The tension caused by believing these two contradictory things at once is what psychologists call cognitive dissonance. And no, I’m not a doctor, I looked it up on Google – works like magic doesn’t it!

The type of experience I think is crucial is life experience. Though we can deftly summon up a dragon or a murder through a combination of imagination and reading around the subject, do you think it would be possible to write convincingly about being in love if you never had been? Or to write about jealously, or rage, or joy?

432px-William_wordsworthEmotional authenticity in a book does not come from reading a Wikipedia page it comes through living and the process of getting it down on the page is perhaps what Wordsworth was talking about when he referred to ’emotion recollected in tranquillity.’

It’s not as though you often sit at a word processor thinking – ‘right – let’s describe sexual jealously for this bit’ but you might often have to know how a character feeling that emotion behaves, what they do, what they say or don’t say – and how their behaviour impacts on the world around them.

This emotional intelligence is what you can’t fake and can’t research as a writer I believe, it leaves a gap and that’s where your personal experience floods in.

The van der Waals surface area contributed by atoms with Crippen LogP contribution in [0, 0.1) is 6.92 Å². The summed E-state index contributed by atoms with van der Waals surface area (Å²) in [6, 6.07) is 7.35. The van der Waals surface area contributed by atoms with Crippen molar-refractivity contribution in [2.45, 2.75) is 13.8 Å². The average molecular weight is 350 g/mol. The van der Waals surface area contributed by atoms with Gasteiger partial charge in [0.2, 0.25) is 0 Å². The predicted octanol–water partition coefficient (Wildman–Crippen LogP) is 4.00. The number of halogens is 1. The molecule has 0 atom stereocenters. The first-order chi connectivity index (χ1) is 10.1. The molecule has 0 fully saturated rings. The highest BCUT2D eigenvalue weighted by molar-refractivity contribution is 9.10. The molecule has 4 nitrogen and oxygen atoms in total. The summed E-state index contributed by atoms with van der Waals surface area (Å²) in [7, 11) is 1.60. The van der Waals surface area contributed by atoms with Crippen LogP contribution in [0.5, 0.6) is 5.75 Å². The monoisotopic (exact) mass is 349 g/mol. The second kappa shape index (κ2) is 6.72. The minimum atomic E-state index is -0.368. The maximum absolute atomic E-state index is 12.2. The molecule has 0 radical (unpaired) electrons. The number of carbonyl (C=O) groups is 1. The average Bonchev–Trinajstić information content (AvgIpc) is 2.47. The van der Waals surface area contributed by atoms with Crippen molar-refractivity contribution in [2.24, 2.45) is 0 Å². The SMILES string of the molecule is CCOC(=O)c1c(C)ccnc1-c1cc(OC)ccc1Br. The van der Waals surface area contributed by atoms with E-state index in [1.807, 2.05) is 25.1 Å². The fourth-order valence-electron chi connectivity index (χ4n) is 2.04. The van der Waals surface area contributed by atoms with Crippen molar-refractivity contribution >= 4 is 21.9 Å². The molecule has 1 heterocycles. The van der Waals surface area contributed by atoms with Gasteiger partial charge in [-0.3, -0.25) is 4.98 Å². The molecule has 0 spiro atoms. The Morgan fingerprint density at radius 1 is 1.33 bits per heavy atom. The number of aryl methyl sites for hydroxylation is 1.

ImageDon’t forget if you get a moment to take a look at my book Song of the Sea God.

You can look inside to read the first few pages free and download a free Kindle sample for UK readers here. And for readers in the USA here.

 

It’s never too late!

Halfdan_Egedius_-_The_Dreamer__Portrait_of_the_Painter_Torleiv_Stadskleiv__-_Google_Art_ProjectIt is never too late to follow your literary dream – and as dreams go, that’s one thing I have always loved about it.

If you have lived through your twenties then you can pretty much give up on your dreams of playing professional football or winning an Olympic Gold. You are also unlikely to set the pop charts alight or fill Shea Stadium with rock fans waving their mobile phones at you. If your heart fluttered at the thought of being a fashion model then you can wave that goodbye as the years pass too.